When you read “The Bucolic Plague,” the latest book from Josh Kilmer-Purcell, you will feel like you’re having a conversation with your best friend.
The story takes readers through the incredible journey of Josh and his partner Brent Ridge, as a weekend jaunt picking apples in upstate New York turns into developing a new lifestyle brand, Beekman 1802, based on a 205 year old mansion, the farm, and goats. Lots of goats.
We learn of the many challenges both Josh and Brent faced creating a new business at a time when the economy was crumbling around them (and the rest of us) and how balancing ‘city life’ with ‘farm life’ can prove to be almost impossible at times.
The conversational style of this book showcases JKP’s ability to ‘paint’ with words. Whether it’s describing something as seen from the back porch of the Beekman mansion, or describing the intensity of emotion at a particular moment in time, Josh masterfully crafts a canvas in our minds of what that moment was, and what it was like.
There are plenty of “Martha Moments” throughout the book that are honest and humorous. From the first time Josh and Martha met, to attending Martha’s annual Peony Party at her farm in Bedford, I was laughing hysterically. I’m not sure I’ll be able to look at a peony in the same way, ever again. As Josh describes his first meeting with Martha, I couldn’t help but laugh at loud. The first time I met Martha, I remember the same type of nervousness:
Given Martha’s reputation as a stern taskmaster, I was a little nervous about standing around doing nothing while she cooked.“The Bucolic Plague” is a relaxing summertime read. With the new Planet Green series, “The Fabulous Beekman Boys” debuting on June 16th, this book is a great precursor to the start of the series. The official release date is June 1 and can currently be pre-ordered at your favorite on line book seller. To pre-order, go to Amazon.com.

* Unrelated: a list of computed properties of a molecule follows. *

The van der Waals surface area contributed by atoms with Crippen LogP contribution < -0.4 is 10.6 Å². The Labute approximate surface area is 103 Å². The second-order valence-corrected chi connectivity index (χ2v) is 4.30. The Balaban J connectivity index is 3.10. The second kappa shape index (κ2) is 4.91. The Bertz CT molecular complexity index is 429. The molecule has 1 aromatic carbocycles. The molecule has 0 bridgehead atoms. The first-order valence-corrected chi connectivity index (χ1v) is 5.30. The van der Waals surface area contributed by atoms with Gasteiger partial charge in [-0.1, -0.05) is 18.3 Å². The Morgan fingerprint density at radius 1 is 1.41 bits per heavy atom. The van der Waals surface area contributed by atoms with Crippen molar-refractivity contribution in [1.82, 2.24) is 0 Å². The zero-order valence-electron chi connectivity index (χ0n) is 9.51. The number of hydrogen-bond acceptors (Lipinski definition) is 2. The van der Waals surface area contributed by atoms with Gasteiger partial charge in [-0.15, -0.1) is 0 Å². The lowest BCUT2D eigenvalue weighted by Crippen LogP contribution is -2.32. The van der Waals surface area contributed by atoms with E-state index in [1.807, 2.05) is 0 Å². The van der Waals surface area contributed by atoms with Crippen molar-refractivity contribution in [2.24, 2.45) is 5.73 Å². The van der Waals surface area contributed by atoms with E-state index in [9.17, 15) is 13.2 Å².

“Can I help with anything?” I asked.
“Yes, thank you,” Martha replied in her adopted Connecticut clipped enunciation. “Would you cut up that celery for the salad?”
I stared at the stalks of celery lying perfectly and crisply prone on the counter before me. I was frozen with fear as the questions started a pileup in my mind.
How big? Diced? Chopped? Do I string it first? Didn’t I see her string celery on a Thanksgiving special once? Do I cut straight across? On an angle? Which angle?! Forty-five degrees? Twenty degrees? A slight but decorative slant? Isn’t this a paring knife? Don’t I need a chef’s knife? Can celery be pared? Is this a cutting board or a platter? What if this is the meat cutting board (which must be washed with a light bleach solution – Martha Stewart Living, January 1992) and not the vegetable one (which should be rubbed with a cut lemon to deodorize a lingering onion smell – November 1996)? Is the proper way to slit one’s wrist across the veins or along the veins? Can I die without getting any bloodstains on Martha’s spotless kitchen floor? I closed my eyes and went for broke.”
On a five-star scale, this book gets 10 stars. I loved it.